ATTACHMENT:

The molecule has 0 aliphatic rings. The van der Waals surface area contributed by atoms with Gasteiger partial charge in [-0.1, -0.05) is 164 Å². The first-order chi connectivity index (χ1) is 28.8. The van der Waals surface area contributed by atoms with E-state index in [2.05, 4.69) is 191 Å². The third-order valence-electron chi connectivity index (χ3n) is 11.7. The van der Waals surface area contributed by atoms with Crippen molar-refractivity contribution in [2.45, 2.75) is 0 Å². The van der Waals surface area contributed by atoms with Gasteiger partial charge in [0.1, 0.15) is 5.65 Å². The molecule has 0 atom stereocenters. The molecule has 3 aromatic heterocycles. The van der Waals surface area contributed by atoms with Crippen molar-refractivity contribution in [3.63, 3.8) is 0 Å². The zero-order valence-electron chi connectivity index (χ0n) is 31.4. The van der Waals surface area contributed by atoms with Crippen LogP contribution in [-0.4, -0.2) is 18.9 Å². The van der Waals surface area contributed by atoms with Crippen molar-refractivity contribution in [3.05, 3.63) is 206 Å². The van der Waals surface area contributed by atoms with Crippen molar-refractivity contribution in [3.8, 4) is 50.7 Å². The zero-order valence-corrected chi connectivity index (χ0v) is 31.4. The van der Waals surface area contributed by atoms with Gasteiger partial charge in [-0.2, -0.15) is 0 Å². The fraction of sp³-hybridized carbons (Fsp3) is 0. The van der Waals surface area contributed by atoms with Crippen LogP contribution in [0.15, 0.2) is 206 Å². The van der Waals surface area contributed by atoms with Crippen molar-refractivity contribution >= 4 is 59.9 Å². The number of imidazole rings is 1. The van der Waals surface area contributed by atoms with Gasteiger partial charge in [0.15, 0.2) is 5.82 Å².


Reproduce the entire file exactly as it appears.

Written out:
The molecule has 0 aliphatic rings. The van der Waals surface area contributed by atoms with Gasteiger partial charge in [-0.1, -0.05) is 164 Å². The first-order chi connectivity index (χ1) is 28.8. The van der Waals surface area contributed by atoms with E-state index in [2.05, 4.69) is 191 Å². The third-order valence-electron chi connectivity index (χ3n) is 11.7. The van der Waals surface area contributed by atoms with Crippen molar-refractivity contribution in [2.45, 2.75) is 0 Å². The van der Waals surface area contributed by atoms with Gasteiger partial charge in [0.1, 0.15) is 5.65 Å². The molecule has 0 atom stereocenters. The molecule has 3 aromatic heterocycles. The van der Waals surface area contributed by atoms with Crippen molar-refractivity contribution in [3.63, 3.8) is 0 Å². The zero-order valence-electron chi connectivity index (χ0n) is 31.4. The van der Waals surface area contributed by atoms with Crippen LogP contribution in [-0.4, -0.2) is 18.9 Å². The van der Waals surface area contributed by atoms with Crippen molar-refractivity contribution in [3.05, 3.63) is 206 Å². The van der Waals surface area contributed by atoms with Crippen molar-refractivity contribution in [3.8, 4) is 50.7 Å². The zero-order valence-corrected chi connectivity index (χ0v) is 31.4. The van der Waals surface area contributed by atoms with Gasteiger partial charge in [-0.2, -0.15) is 0 Å². The fraction of sp³-hybridized carbons (Fsp3) is 0. The van der Waals surface area contributed by atoms with Crippen LogP contribution in [0.15, 0.2) is 206 Å². The van der Waals surface area contributed by atoms with Crippen molar-refractivity contribution >= 4 is 59.9 Å². The number of imidazole rings is 1. The van der Waals surface area contributed by atoms with Gasteiger partial charge in [0.15, 0.2) is 5.82 Å².